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Thread: Reuel Parker 28' Pilot Schooner

  1. #1
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    Default Reuel Parker 28' Pilot Schooner

    Anyone here ever sailed one or seen it in person. It appears from Parker's website that at least 3 have been built, but the only photo I can find is one on his webpage. As of today, I think this is the coolest boat I've ever seen.

    How much to build one? $30,000, with motor and sails? More?


    http://www.parker-marine.com/28pischoonerpage.htm



    Last edited by SScoville; 02-22-2010 at 11:56 AM. Reason: to add photo

  2. #2
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    Default Re: Reuel Parker 28' Pilot Schooner

    Great looking boat. Cannot help with that design but how about an already built Parker Egret?



    http://uk.yachtworld.com/boats/1997/...68/Netherlands

    BrianP

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    Default Re: Reuel Parker 28' Pilot Schooner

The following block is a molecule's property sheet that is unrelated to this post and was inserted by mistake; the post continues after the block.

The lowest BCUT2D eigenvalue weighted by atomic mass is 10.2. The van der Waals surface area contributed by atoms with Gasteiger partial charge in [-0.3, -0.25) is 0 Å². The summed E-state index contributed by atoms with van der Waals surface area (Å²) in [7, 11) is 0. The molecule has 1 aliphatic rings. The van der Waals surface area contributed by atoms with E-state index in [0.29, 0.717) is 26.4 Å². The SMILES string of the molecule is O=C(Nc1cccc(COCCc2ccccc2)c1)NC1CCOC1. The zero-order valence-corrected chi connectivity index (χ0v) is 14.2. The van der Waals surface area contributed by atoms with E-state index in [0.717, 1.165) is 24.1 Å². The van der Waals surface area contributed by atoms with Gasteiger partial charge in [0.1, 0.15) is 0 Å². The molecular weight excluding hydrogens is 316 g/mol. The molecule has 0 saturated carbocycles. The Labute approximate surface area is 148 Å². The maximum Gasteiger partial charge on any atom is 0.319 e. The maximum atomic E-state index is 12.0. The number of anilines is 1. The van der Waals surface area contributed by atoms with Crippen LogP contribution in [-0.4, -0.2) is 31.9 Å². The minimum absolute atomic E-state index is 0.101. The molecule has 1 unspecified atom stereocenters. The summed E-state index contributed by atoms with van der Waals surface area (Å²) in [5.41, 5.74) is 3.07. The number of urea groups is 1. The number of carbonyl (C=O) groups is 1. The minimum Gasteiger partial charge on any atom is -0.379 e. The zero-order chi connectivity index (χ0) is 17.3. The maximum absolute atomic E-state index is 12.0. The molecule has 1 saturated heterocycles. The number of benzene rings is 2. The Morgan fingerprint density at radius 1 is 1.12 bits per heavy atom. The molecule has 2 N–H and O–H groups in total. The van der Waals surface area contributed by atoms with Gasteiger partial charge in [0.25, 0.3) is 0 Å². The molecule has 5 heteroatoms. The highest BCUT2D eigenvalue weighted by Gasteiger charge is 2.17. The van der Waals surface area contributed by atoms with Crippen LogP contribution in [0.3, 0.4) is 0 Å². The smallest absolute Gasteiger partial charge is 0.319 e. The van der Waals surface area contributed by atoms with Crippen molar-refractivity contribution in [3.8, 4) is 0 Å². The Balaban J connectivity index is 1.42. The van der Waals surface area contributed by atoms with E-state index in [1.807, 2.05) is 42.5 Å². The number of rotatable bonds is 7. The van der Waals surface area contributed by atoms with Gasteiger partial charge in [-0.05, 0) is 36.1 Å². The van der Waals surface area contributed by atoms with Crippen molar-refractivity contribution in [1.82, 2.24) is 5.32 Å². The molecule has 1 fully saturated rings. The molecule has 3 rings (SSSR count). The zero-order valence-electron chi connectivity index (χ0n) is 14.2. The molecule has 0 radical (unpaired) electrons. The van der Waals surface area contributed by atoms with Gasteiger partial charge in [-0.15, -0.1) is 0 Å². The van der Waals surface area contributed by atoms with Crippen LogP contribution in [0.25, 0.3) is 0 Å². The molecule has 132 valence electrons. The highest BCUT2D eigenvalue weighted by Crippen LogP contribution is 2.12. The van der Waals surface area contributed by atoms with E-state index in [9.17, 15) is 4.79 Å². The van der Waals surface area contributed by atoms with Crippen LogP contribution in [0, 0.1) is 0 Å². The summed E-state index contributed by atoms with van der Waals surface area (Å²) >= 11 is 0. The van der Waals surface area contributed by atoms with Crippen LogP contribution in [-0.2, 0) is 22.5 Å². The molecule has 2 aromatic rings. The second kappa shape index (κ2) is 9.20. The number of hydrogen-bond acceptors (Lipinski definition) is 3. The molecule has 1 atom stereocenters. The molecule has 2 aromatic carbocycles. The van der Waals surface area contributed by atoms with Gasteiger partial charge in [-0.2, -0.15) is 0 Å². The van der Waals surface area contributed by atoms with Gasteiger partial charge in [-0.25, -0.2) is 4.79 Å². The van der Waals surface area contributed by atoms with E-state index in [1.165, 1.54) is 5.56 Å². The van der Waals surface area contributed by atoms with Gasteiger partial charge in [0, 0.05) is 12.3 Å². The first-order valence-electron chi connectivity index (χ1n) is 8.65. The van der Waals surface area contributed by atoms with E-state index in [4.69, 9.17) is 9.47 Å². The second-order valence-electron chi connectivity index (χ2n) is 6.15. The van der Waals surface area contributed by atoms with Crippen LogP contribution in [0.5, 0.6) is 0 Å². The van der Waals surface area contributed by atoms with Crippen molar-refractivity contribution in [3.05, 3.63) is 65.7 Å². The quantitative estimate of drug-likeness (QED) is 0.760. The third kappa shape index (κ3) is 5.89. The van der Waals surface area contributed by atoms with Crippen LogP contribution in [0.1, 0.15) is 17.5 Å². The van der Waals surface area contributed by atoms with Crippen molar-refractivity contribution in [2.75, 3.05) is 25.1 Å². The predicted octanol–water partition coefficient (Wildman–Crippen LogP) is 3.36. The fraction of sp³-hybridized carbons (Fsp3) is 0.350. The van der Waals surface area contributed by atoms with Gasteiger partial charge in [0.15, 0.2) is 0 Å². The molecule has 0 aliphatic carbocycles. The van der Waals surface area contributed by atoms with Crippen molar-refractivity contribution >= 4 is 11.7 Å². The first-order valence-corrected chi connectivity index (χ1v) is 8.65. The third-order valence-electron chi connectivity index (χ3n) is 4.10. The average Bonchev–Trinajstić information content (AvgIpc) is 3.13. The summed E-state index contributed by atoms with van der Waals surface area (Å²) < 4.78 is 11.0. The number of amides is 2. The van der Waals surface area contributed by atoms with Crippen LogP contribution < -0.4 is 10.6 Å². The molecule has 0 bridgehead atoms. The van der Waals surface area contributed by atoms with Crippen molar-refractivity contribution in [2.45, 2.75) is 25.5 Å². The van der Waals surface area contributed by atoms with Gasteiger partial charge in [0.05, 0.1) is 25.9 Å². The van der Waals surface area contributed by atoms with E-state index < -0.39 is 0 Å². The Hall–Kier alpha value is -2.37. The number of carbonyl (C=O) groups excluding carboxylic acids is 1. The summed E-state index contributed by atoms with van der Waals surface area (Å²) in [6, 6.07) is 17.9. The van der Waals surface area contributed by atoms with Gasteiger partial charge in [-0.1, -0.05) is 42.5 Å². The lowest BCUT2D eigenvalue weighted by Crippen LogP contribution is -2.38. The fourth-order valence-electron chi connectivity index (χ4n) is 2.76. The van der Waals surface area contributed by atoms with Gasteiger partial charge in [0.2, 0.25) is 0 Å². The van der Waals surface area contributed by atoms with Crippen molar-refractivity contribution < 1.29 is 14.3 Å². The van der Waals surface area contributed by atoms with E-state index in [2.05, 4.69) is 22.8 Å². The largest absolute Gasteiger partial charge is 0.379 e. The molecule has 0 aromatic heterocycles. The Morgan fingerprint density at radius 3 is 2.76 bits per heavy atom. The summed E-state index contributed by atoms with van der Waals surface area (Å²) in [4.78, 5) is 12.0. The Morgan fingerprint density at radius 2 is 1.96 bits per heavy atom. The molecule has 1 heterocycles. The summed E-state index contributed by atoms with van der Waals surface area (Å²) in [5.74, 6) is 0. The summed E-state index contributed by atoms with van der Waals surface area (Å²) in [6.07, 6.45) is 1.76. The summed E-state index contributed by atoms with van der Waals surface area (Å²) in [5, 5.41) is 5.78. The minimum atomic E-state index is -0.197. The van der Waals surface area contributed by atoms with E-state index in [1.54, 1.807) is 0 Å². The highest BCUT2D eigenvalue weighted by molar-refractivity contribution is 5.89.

She, or a sister ship, was moored at Willard Beach in Portland the summer before last. Cool boat but I just can't get used to that mast rake. She looked very weird from a distance especially.

    Why did he do that? No pilot schooners I ever saw plans for had masts raked like that. I thought she was some European type.
    Roger Long

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    Default Re: Reuel Parker 28' Pilot Schooner

    I believe that there is one still doing day charters out of Key West. Reuel built three of them at once there a number of years ago. They are glued lapstrake of 3/4" ply with xynole fabric sheathing. Reuel told me they went together very quickly. I bid a well equipped one out at $120,000. It was for the strip planked version with bronze ports and deck hardware and with a completed interior. I expect we will build it when the economy improves a bit more. David
    Boatsmith Inc
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    Default Re: Reuel Parker 28' Pilot Schooner

    Quote Originally Posted by Roger Long View Post
    She, or a sister ship, was moored at Willard Beach in Portland the summer before last. Cool boat but I just can't get used to that mast rake. She looked very weird from a distance especially.